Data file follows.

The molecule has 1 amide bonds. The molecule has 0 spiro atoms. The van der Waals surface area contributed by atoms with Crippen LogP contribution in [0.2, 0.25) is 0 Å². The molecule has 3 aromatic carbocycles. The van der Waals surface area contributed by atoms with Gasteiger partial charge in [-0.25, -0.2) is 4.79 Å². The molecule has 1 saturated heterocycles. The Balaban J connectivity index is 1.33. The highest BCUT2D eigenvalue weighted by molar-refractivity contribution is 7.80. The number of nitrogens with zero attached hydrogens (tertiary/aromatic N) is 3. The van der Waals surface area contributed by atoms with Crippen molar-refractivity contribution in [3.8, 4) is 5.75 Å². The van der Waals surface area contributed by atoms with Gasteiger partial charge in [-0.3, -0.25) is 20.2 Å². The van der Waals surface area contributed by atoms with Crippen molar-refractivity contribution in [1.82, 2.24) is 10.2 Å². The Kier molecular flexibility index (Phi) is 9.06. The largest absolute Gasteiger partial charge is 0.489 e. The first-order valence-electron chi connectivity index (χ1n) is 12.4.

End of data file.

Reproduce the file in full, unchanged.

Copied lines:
The molecule has 1 amide bonds. The molecule has 0 spiro atoms. The van der Waals surface area contributed by atoms with Crippen LogP contribution in [0.2, 0.25) is 0 Å². The molecule has 3 aromatic carbocycles. The van der Waals surface area contributed by atoms with Gasteiger partial charge in [-0.25, -0.2) is 4.79 Å². The molecule has 1 saturated heterocycles. The Balaban J connectivity index is 1.33. The highest BCUT2D eigenvalue weighted by molar-refractivity contribution is 7.80. The number of nitrogens with zero attached hydrogens (tertiary/aromatic N) is 3. The van der Waals surface area contributed by atoms with Crippen molar-refractivity contribution in [3.8, 4) is 5.75 Å². The van der Waals surface area contributed by atoms with Gasteiger partial charge in [-0.3, -0.25) is 20.2 Å². The van der Waals surface area contributed by atoms with Crippen molar-refractivity contribution in [1.82, 2.24) is 10.2 Å². The Kier molecular flexibility index (Phi) is 9.06. The largest absolute Gasteiger partial charge is 0.489 e. The first-order valence-electron chi connectivity index (χ1n) is 12.4.